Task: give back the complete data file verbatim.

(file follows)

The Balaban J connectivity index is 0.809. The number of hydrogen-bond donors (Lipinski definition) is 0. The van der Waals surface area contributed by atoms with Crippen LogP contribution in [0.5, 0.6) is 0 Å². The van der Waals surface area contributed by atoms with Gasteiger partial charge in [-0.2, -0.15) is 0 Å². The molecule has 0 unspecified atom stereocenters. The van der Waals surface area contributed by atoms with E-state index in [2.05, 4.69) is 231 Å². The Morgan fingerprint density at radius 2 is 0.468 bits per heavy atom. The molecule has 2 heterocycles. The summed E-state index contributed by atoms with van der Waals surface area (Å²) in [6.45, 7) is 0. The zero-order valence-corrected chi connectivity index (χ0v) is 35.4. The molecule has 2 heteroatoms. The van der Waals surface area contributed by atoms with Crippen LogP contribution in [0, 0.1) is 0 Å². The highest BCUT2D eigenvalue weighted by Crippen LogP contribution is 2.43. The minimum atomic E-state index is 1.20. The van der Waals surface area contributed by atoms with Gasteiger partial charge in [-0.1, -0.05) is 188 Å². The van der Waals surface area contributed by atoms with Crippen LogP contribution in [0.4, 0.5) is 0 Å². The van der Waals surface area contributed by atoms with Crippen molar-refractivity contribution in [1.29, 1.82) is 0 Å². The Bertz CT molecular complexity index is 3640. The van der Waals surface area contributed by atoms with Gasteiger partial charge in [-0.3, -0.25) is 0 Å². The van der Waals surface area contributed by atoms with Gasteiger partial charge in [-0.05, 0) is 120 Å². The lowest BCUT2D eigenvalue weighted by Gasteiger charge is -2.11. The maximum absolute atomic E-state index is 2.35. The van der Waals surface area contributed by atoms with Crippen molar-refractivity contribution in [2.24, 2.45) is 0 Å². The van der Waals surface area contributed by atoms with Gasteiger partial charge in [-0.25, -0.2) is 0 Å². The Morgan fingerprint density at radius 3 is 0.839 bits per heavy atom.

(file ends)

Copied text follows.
The Balaban J connectivity index is 0.809. The number of hydrogen-bond donors (Lipinski definition) is 0. The van der Waals surface area contributed by atoms with Crippen LogP contribution in [0.5, 0.6) is 0 Å². The van der Waals surface area contributed by atoms with Gasteiger partial charge in [-0.2, -0.15) is 0 Å². The molecule has 0 unspecified atom stereocenters. The van der Waals surface area contributed by atoms with E-state index in [2.05, 4.69) is 231 Å². The Morgan fingerprint density at radius 2 is 0.468 bits per heavy atom. The molecule has 2 heterocycles. The summed E-state index contributed by atoms with van der Waals surface area (Å²) in [6.45, 7) is 0. The zero-order valence-corrected chi connectivity index (χ0v) is 35.4. The molecule has 2 heteroatoms. The van der Waals surface area contributed by atoms with Crippen LogP contribution in [0, 0.1) is 0 Å². The highest BCUT2D eigenvalue weighted by Crippen LogP contribution is 2.43. The minimum atomic E-state index is 1.20. The van der Waals surface area contributed by atoms with Gasteiger partial charge in [-0.1, -0.05) is 188 Å². The van der Waals surface area contributed by atoms with Crippen LogP contribution in [0.4, 0.5) is 0 Å². The van der Waals surface area contributed by atoms with Crippen molar-refractivity contribution in [1.29, 1.82) is 0 Å². The Bertz CT molecular complexity index is 3640. The van der Waals surface area contributed by atoms with Gasteiger partial charge in [-0.3, -0.25) is 0 Å². The van der Waals surface area contributed by atoms with Gasteiger partial charge in [-0.05, 0) is 120 Å². The lowest BCUT2D eigenvalue weighted by Gasteiger charge is -2.11. The maximum absolute atomic E-state index is 2.35. The van der Waals surface area contributed by atoms with Crippen molar-refractivity contribution in [2.24, 2.45) is 0 Å². The van der Waals surface area contributed by atoms with Gasteiger partial charge in [-0.25, -0.2) is 0 Å². The Morgan fingerprint density at radius 3 is 0.839 bits per heavy atom.